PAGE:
Cotinine levels were determined from plasma, serum or urine samples, and quantified using immunoassay, radioimmunoassay or mass spectrometry (see Table 2 and Text S1 for further details). Cotinine levels show good agreement within samples across assessment methods, and further are highly correlated across different types of biological samples, including urine and blood23,24. However, given that absolute cotinine levels are much higher in urine relative to blood, cotinine data were transformed and standardised prior to the conduct of individual study-level GWAS analysis, to ensure meaningful comparison and synthesis of results across studies. Within each study sample, cotinine levels were assayed from one specific type of biological sample, using a singular assessment method.

Sample inclusion criteria

Individuals within each sample were eligible for inclusion in analyses provided they were assessed for cotinine level at or after 17 years of age, of European ancestry, successfully genotyped genome-wide, and current daily smokers at the time of cotinine assessment. To minimise inclusion of non-smokers and non-daily smokers in our analyses, specific cotinine level inclusion thresholds were imposed, determined on the basis of receiver operating characteristic (ROC) analyses conducted in representative samples with smoking status self-report data and cotinine data derived from plasma and urine samples. These were conservatively set at 10 ng/ml cotinine in serum/plasma samples assessed using mass spectrometry, 50 ng/ml cotinine in serum/plasma samples assessed using immunoassay, and 80 ng/ml cotinine in urine samples assessed using immunoassay. Full descriptive characteristics of the studies in the Cotinine Consortium are presented in Table 2.

Genotyping and imputation

All contributing studies performed their own genotyping, quality control, and imputation to the 1000 Genomes Phase 1 Version 3 reference panel (see Table S1). Study samples were genotyped on a number of different platforms. Each study applied its own set of quality control filters. Genotype imputation was performed using IMPUTE, IMPUTE2 or MACH prior to genome-wide association analyses.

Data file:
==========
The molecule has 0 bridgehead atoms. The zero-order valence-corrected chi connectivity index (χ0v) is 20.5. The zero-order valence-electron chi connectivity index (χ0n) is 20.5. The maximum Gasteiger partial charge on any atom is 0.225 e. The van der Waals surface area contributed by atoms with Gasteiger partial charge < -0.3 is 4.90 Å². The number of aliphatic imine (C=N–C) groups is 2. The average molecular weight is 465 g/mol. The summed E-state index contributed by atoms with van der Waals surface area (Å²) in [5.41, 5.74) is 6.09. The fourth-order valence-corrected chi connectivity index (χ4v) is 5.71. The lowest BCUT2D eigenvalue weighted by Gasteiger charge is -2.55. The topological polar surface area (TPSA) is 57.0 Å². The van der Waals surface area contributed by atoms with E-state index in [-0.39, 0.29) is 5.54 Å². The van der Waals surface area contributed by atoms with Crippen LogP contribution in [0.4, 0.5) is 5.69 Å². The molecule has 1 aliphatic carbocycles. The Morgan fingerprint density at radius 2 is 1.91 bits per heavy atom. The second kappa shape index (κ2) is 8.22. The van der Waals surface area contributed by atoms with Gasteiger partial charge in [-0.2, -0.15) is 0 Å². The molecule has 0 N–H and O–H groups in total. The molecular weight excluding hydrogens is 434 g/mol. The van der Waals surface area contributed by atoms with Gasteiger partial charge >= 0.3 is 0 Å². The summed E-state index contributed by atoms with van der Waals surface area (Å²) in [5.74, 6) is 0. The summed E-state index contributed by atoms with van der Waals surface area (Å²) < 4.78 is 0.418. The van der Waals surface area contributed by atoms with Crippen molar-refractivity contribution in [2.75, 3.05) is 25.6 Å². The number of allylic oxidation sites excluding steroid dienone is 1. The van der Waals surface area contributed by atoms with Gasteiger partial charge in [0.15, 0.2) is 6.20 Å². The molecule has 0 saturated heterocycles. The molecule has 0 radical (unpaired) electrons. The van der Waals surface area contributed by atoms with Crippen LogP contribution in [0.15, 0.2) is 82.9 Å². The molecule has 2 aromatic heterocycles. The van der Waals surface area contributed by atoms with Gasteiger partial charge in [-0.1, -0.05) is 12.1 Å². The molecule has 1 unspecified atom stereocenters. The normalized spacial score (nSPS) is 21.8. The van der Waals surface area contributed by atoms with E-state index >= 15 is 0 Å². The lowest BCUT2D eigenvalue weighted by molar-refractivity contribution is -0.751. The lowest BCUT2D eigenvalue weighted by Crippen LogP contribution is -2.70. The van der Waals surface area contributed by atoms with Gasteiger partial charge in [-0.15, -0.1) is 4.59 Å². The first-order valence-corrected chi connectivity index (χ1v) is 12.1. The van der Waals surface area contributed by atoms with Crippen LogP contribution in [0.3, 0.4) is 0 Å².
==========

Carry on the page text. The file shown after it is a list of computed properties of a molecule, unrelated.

Study specific GWAS analysis

Prior to study-specific genome-wide association analyses, cotinine data were transformed if necessary to correct for positive skew (using natural logarithm or square-root), and then standardised (i.e., converted to Z-scores). An additive genetic model was used for association analyses. Linear regression was used to establish evidence of association, with standardised cotinine level as the dependent variable and allele dose (0, 1 or 2 copies of the minor allele) as the independent variable. All analyses adjusted for sex and age, with the exception of Framingham, which controlled only for sex as age data for this sample were not available. For family-based studies (e.g., NTR and FinnTwin), only one observation per family was included.

Meta-analysis of GWAS results

All 11 GWAS summary data files were delivered to the co-ordinating site via secure file-sharing services. Imputation quality control procedures were centrally imposed. Specifically, variants were excluded if: a) MAF < 1%, and/or b) info score < 0.4 or r2 < 0.3. Once the quality of each data file was confirmed, files were imported into METAL (March 2011 Release) (http://www.sph.umich.edu/csg/abecasis/metal/index.html), a software tool for meta-analysis of whole genome association data. Genomic control was enabled (appropriate genomic control correction applied to input files) to correct for population structure. A fixed-effects meta-analysis was then performed for each SNP by combining allelic effects weighted by the inverse of their variance. Secondary correction for population structure via genomic control of summary statistics was not performed as the genomic control parameter (λGC) for meta-analysis summary statistics was 0.992. The fixed threshold for genome-wide significance was set at p < 5 × 10−8. The meta-analysis was completed for ~11 M variants. Results were limited to the ~7 M variants which had been genotyped/imputed in at least 3,000 individuals. The meta-analysis was also repeated using GWAMA 2.125 assuming random effects and an additive model, and the same results were obtained.

Conditional analyses

Conditional analyses were performed with GCTA software26 using full meta-analysis summary level statistics and a European reference panel (ALSPAC mothers cohort; n = 8,890) to determine the number of independent signals present in regions identified in our meta-analysis. For each region of interest, we re-ran the meta-analysis conditioning on our SNP with the lowest p-value. The next signal was identified from the conditional meta-analysis results, and included in the second conditional meta-analysis. This process was repeated in an iterative fashion until no residual signal remained below a threshold of p < 5 × 10−8 (see Figure S1 and S2). For 15q25.1, we also employed an additional strategy, conditioning on missense SNP rs16969968 first. The entire process was also repeated using an alternative sample (Netherlands Twin Register) as the LD reference panel (n = 7,000), and similar results obtained.